Who will cry for them?
If one dies on the spot, many more die as they can't reach the hospital on time. And if they manage to reach, shortage of a life saving drug does the rest.
KILLINGS UNACCOUNTED BY DR SHOWKAT ALI ZARGAR
The events of last four weeks have rendered the psyche of Kashmiris tormented and bruised. All this is a natural consequence of brutal killing of teenagers and adolescents mostly ranging from 9 – 25 years by indiscriminate use of force by men in uniform. These ghastly episodes have struck us leaving a lasting impression on our minds. No amount of sympathy can alleviate the pain and heal the wounds of the dearest and closest of those 49 innocent souls who perished in otherwise preventable causalities. Though we can't bring back the dead, but we can make a sincere introspection of our suffering during these two months of turmoil. During this period, hundreds of other innocent souls from all age groups lost their lives because of want of medical treatment in view of crippling unannounced curfews, shutdowns and security restrictions in almost the entire valley. We, the doctors, have been witness to such unprecedented, and most unfortunate events for the last two decades, but seeing the miseries and pain of numerous patients and their kith and kin who could sneak through the strictest restrictions to reach the Accident and Emergency Department of SKIMS during last two months prompted me to plead and cry for those who died or became critically sick for want of medical help and shortage of life-saving drugs.
Here I quote a few examples which will make my readers understand the whole situation in the right perspective and encourage them to share the unspeakable agony of these patients.
Shortage of life-saving drugs exposes patients to big risk. About 0.1% population (one in thousand) suffers from Seizure disorder, commonly called epilepsy – a disorder which requires regular administration of drugs and this disease is essentially treatable if patient is compliant to drug therapy. Missing even a single dose can lead to disastrous consequences of Status epilepticus (characterized by repeated seizures with loss of consciousness) which can result in sudden death. During the present turmoil, dozens of patients who missed drugs due to this chaos were admitted on emergency basis because of status epilepticus. No one knows how many more must have been engulfed by this disease and were not as lucky as the few who managed to reach the hospital. Likewise, scores of unfortunate patients with heart failures and chronic lung diseases were hospitalized in emergency services – the reason again was patients failed to procure drugs. Same has been fate of many other patients suffering from diabetes, liver disease and many other diseases. One can know the plight of such patients only by contacting their family members. The situation is yet worse for cancer patients who missed their scheduled chemotherapy and radiotherapy which is bound to cause problems for them in terms of response, complications and outcome of the disease.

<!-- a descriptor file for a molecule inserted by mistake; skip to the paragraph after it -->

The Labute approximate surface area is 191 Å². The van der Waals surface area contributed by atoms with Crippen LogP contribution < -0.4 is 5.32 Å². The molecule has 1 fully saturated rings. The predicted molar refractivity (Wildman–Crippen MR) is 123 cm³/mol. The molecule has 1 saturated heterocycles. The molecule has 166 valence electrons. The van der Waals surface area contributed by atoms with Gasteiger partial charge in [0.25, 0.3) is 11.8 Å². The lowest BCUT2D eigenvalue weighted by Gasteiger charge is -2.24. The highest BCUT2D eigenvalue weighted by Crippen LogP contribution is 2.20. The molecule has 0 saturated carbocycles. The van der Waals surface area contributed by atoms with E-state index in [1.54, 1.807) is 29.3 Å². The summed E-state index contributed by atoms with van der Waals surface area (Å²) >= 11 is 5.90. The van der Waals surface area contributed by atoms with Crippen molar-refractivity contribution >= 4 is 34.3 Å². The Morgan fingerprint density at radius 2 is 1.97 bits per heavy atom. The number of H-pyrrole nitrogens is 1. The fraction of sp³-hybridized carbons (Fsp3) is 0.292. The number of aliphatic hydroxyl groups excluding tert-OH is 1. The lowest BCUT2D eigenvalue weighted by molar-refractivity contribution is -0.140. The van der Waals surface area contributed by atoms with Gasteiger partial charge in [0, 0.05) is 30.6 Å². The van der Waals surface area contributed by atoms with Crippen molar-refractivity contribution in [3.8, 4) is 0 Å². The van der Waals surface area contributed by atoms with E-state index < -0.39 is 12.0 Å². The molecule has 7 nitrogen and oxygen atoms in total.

Now let us talk of those patients who require surgery for potentially treatable diseases and by delaying surgery in such patients for months, we are denying them definitive treatment with consequences of significant morbidity and mortality. The situation is quite worse for cancer patients in whom postponing surgery even by weeks will render their surgically curable disease into an incurable stage. In other words, it simply means a red signal for their early death. Furthermore, this scenario will overload the already crowded surgical waiting lists in public hospitals and consequently will add to the miseries of those who cannot afford to undergo surgery in private hospitals.
Although all the hospitals, regardless of their status – Sub-District and District Hospitals, Bone & Joint, GB Pant Children’s Hospitals, SMHS and SKIMS rendered exemplary services to our ailing people during this period. Despite Himalayan odds, yet the hospital staff tried their level best to help the patients. During these 60 days, although, the casualty department was flooded with patients, most of whom were youth who had sustained bullet injuries but the Out-patient services of all these hospitals wore a deserted look for weeks. Compared to three thousands patients who regularly attend OPD services of SKIMS on normal days, only a few hundred mostly from nearby areas could manage to attend OPDs. Lakhs of patients from Srinagar and other districts have missed their appointments for consultations and outpatient procedures since 11th June 2010 after the killing of an innocent boy Tufail Mattoo whose death triggered a fresh spurt of violence in Kashmir.